He is misinterpreting our statement. Our conclusion is based on our analysis. We believe it is correct. The fact that it is inconsistent with prior estimates does imply that one is wrong. Of course, we think it is the prior estimates. We do not believe that the prior estimates were more than back-of-the-envelope "guestimates", and so there is no "statistical" contradiction.

He complains,

Considering the second paper, on Urban Heat Islands, the conclusion there is that there has been some urban cooling. That conclusion contradicts over a century of research as well as common experience. It is almost certainly incorrect. And if such an unexpected conclusion is correct, then every feasible effort should be made to show the reader that it must be correct.

He is drawing a strong a conclusion for an effect that is only significant to one standard deviation! He never would have let us claim that -0.19 ± 0.19 °C/100yr indicates urban cooling. I am surprised that a statistician would argue that such a statistically insignificant effect indicates cooling.

Please be careful whom you share this email with. We are truly interested in winning over the other analysts in the field, and I worry that if they were to read portions of this email out of context that they might interpret it the wrong way.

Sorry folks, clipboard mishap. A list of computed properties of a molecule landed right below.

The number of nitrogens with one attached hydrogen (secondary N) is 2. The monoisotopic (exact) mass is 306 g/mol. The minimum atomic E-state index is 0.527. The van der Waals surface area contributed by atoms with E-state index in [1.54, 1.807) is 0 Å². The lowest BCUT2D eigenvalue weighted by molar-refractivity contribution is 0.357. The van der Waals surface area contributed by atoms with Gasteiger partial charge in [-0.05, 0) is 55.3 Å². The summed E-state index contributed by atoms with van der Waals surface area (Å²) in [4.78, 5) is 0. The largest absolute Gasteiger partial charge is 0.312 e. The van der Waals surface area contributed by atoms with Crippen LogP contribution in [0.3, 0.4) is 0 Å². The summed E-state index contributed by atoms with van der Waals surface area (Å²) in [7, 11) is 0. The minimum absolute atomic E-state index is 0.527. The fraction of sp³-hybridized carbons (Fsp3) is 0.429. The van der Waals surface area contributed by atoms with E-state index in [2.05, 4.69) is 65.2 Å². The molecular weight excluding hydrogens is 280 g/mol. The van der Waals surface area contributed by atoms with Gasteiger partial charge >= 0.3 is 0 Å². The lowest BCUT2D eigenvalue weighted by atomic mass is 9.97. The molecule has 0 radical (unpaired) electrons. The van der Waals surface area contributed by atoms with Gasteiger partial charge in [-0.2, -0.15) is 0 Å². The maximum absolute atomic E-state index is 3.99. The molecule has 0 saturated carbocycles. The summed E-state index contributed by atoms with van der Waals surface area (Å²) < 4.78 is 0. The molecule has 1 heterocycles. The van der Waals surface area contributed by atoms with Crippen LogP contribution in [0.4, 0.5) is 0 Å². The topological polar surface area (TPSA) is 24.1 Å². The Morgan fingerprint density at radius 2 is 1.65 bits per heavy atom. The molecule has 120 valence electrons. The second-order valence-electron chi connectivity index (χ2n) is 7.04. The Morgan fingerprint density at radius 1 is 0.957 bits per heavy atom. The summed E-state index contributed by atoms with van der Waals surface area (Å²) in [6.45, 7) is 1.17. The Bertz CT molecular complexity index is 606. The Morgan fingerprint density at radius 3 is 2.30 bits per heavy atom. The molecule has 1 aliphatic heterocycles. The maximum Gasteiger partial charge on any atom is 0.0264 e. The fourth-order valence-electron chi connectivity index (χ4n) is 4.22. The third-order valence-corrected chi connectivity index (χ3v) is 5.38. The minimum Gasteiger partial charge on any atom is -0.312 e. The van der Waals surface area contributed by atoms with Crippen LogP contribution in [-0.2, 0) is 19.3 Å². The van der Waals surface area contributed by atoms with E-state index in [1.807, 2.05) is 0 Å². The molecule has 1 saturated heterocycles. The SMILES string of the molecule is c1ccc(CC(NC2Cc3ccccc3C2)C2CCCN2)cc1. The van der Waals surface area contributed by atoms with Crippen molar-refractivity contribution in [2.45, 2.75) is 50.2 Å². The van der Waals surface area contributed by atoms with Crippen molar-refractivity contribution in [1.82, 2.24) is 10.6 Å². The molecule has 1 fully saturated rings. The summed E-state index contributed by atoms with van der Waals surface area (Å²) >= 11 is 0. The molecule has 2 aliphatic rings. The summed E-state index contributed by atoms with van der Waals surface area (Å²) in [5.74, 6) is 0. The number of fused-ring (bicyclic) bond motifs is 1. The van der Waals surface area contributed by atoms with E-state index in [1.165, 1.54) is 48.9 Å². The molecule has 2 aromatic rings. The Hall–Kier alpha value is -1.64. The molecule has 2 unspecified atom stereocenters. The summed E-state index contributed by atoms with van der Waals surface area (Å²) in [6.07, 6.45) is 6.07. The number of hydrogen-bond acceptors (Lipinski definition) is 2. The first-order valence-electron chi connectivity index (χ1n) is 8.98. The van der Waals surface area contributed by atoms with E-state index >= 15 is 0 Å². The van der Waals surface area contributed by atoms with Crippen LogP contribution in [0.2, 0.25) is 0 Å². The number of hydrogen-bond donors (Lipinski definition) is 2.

Rich



From: D.J. Keenan

To: James Astill
Sent: 18 October, 2011 17:53
Subject: Re: BEST papers

James,

On the most crucial point, it seems that Rich and I are in agreement. Here is a quote from his reply.

Keenan goes on to say, "In statistical analyses, an inference is not drawn directly from data. Rather, a statistical model is fit to the data, and inferences are drawn from the model." I agree wholeheartedly!

And so the question is this: was the statistical model that was adopted for their analysis a reasonable choice? If not, then--since their conclusions are based upon that model--their conclusions must be unfounded.

In fact, the statistical model that they adopted has been rejected by essentially everyone. In particular, it has been rejected by both the IPCC and the CCSP, as cited in my previous message. I know of no work that presents argumentation to support their choice of model: they have just adopted the model without any attempt at justification, which is clearly wrong.